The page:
On a lonely country road near Ostuni, in the province of Puglia – the heel of Italy’s boot – I stopped to photograph a field of poppies in an olive grove. After a few happy snaps, I jumped back in the car and motored on.
Fifteen minutes later, I reached for my daypack and realized in horror that I’d left it (with camera lenses and iPhone) on the rock wall that fronted the poppy field. We sped back.
The bag was gone. Impossible. We hadn’t been gone half an hour and there were no other cars on the road.
While I lay morosely in the ditch, tearing hair and gnashing teeth, my wife Florence calmly analyzed the situation: “Why don’t we call your phone?” We expectantly dialed from her cell. No answer. I moped back to the roadside. Florence then suggested, “Let’s have a picnic. Maybe whoever picked up your pack will come back.”
“Right,” I responded caustically, “to collect the 100,000 lira reward.”
We broke bread, cut cheese and sliced salami. I tried vainly to enjoy a cold Peroni and the otherwise beautiful day. It seemed impossible that, in the short time we had been away, someone could have spotted my pack in a rock crevice on this remote country lane. “There must be another explanation,” I muttered, “maybe a conspiracy.”
An hour later, we were disconsolately packing up when a faded 1960s-era Fiat Panda pulled up tentatively beside us. An elderly man with glasses thick as an olive-oil bottle gazed out from behind the wheel. He eyed us with a mixture of curiosity and suspicion. A young boy – clearly his grandson – peered shyly from the passenger seat. Together they began a lengthy, incomprehensible Puglian discourse – and only when satisfied that we clearly understood the situation did they proudly retrieve my bag from the back seat.
“Mille, mille grazie,” I said, confused but genuinely grateful. I wanted a picture but the old signor waived us off and the aged Fiat puttered slowly away. “Yup,” Florence remarked, “a conspiracy.”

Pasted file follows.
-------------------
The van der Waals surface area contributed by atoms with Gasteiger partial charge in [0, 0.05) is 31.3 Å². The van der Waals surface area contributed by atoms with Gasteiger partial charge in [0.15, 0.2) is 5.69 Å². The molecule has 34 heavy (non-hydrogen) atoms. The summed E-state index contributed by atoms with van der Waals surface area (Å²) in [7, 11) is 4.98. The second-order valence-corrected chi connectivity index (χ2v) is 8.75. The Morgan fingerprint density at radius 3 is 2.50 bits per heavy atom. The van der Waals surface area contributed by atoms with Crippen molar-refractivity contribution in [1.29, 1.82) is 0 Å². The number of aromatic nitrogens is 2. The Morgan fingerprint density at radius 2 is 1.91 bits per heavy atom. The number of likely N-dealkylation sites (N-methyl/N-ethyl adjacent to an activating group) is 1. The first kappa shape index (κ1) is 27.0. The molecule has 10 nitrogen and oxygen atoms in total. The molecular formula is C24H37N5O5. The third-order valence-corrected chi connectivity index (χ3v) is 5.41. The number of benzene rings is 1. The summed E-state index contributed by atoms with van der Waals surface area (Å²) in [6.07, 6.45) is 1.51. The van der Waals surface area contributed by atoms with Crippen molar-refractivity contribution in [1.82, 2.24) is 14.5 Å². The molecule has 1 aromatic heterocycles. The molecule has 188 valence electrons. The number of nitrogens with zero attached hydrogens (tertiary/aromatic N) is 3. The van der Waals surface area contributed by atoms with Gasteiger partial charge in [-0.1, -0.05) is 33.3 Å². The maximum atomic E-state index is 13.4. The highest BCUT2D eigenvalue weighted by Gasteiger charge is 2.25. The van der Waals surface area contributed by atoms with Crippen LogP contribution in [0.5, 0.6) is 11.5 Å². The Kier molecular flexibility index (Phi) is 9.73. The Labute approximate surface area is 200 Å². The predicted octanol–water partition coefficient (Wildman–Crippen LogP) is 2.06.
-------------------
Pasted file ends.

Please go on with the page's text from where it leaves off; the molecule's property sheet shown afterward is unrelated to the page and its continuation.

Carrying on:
For years, Florence has been quietly suggesting, “We should spend a month in Italy.” And for ages I nodded – and deferred.
But last spring, when the annual request edged toward ultimatum, I acquiesced in the best interests of marital harmony.
As seasoned travellers, we often tour by the seat of our pants, plans random, frequently pulling into a strange town late afternoon searching for accommodation. This has worked well in some places but, in a country where you no speaka da language, advance booking is wiser – and infinitely less stressful.
So when the plane touched down at Rome’s Leonardo da Vinci-Fiumicino Airport in early April, our four weeks of lodging – three nights here, four nights there – were all booked. Even our ride into Rome was arranged. A driver awaited us, patiently displaying a “Mr. and Mrs. Feehan” sign. And 20 minutes later we were checking into a quaint bed and breakfast steps away from the Vatican.
We didn’t organize this trip on our own – nor did we use a tour company or travel agent. We employed a much better resource: an acquaintance who loves Italy, has been there many times and knows exactly where to direct a couple of adventurous travellers in the land of the Azzurri.
Our friend Sandy fashioned the entire itinerary: four days exploring Rome, 10 days in the south, a few days biking near San Marino and a final 10 days in the rolling hills of Tuscany. Her planning was so meticulous (right down to recommending Airbnb locations in the heart of each town and detailed day-trip suggestions) that I feel we owe her a substantial commission – or maybe just a nice spaghetti dinner.
So for those looking for some free advice and a foolproof schedule for your trip to Italy, Sandy’s phone number is. …
Rome is a remarkable, fascinating place. This ancient capital of the empire is overflowing with architecture, museums, statuary, Roman ruins and wonderful old neighbourhoods. And despite the sprawling megalopolis that is modern Rome, its iconic sites (the Coliseum, Forum, Trevi Fountain, Spanish Steps, Pantheon and St. Peter’s) can all be visited in a day’s stroll.